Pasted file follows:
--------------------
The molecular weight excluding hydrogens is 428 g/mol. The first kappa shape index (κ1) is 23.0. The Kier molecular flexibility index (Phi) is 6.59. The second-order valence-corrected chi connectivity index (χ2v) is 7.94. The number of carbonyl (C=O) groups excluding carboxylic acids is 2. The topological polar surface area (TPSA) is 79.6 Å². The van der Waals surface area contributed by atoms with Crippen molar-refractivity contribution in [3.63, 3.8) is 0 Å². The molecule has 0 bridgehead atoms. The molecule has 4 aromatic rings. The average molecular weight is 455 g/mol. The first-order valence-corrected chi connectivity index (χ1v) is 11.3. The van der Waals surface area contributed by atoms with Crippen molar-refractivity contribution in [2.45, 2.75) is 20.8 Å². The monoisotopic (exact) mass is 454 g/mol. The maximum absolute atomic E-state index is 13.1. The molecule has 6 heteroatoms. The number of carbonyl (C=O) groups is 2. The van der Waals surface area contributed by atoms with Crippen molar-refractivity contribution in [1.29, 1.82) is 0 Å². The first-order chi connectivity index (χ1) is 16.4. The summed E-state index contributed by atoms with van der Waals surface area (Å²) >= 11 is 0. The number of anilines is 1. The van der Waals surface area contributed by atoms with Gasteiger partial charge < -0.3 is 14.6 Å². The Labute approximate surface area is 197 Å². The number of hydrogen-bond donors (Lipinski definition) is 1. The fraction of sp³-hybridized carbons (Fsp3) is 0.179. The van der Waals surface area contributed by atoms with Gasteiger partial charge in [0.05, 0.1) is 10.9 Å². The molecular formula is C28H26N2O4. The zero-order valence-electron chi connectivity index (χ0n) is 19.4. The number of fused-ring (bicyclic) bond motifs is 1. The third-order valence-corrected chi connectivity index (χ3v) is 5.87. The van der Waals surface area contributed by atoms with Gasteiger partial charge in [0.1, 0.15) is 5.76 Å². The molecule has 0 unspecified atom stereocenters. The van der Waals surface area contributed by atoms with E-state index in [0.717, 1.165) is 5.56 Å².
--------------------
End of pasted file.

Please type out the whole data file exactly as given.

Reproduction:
The molecular weight excluding hydrogens is 428 g/mol. The first kappa shape index (κ1) is 23.0. The Kier molecular flexibility index (Phi) is 6.59. The second-order valence-corrected chi connectivity index (χ2v) is 7.94. The number of carbonyl (C=O) groups excluding carboxylic acids is 2. The topological polar surface area (TPSA) is 79.6 Å². The van der Waals surface area contributed by atoms with Crippen molar-refractivity contribution in [3.63, 3.8) is 0 Å². The molecule has 0 bridgehead atoms. The molecule has 4 aromatic rings. The average molecular weight is 455 g/mol. The first-order valence-corrected chi connectivity index (χ1v) is 11.3. The van der Waals surface area contributed by atoms with Crippen molar-refractivity contribution in [2.45, 2.75) is 20.8 Å². The monoisotopic (exact) mass is 454 g/mol. The maximum absolute atomic E-state index is 13.1. The molecule has 6 heteroatoms. The number of carbonyl (C=O) groups is 2. The van der Waals surface area contributed by atoms with Crippen molar-refractivity contribution in [1.29, 1.82) is 0 Å². The first-order chi connectivity index (χ1) is 16.4. The summed E-state index contributed by atoms with van der Waals surface area (Å²) >= 11 is 0. The number of anilines is 1. The van der Waals surface area contributed by atoms with Gasteiger partial charge < -0.3 is 14.6 Å². The Labute approximate surface area is 197 Å². The number of hydrogen-bond donors (Lipinski definition) is 1. The fraction of sp³-hybridized carbons (Fsp3) is 0.179. The van der Waals surface area contributed by atoms with Gasteiger partial charge in [0.05, 0.1) is 10.9 Å². The molecular formula is C28H26N2O4. The zero-order valence-electron chi connectivity index (χ0n) is 19.4. The number of fused-ring (bicyclic) bond motifs is 1. The third-order valence-corrected chi connectivity index (χ3v) is 5.87. The van der Waals surface area contributed by atoms with Gasteiger partial charge in [0.1, 0.15) is 5.76 Å². The molecule has 0 unspecified atom stereocenters. The van der Waals surface area contributed by atoms with E-state index in [0.717, 1.165) is 5.56 Å².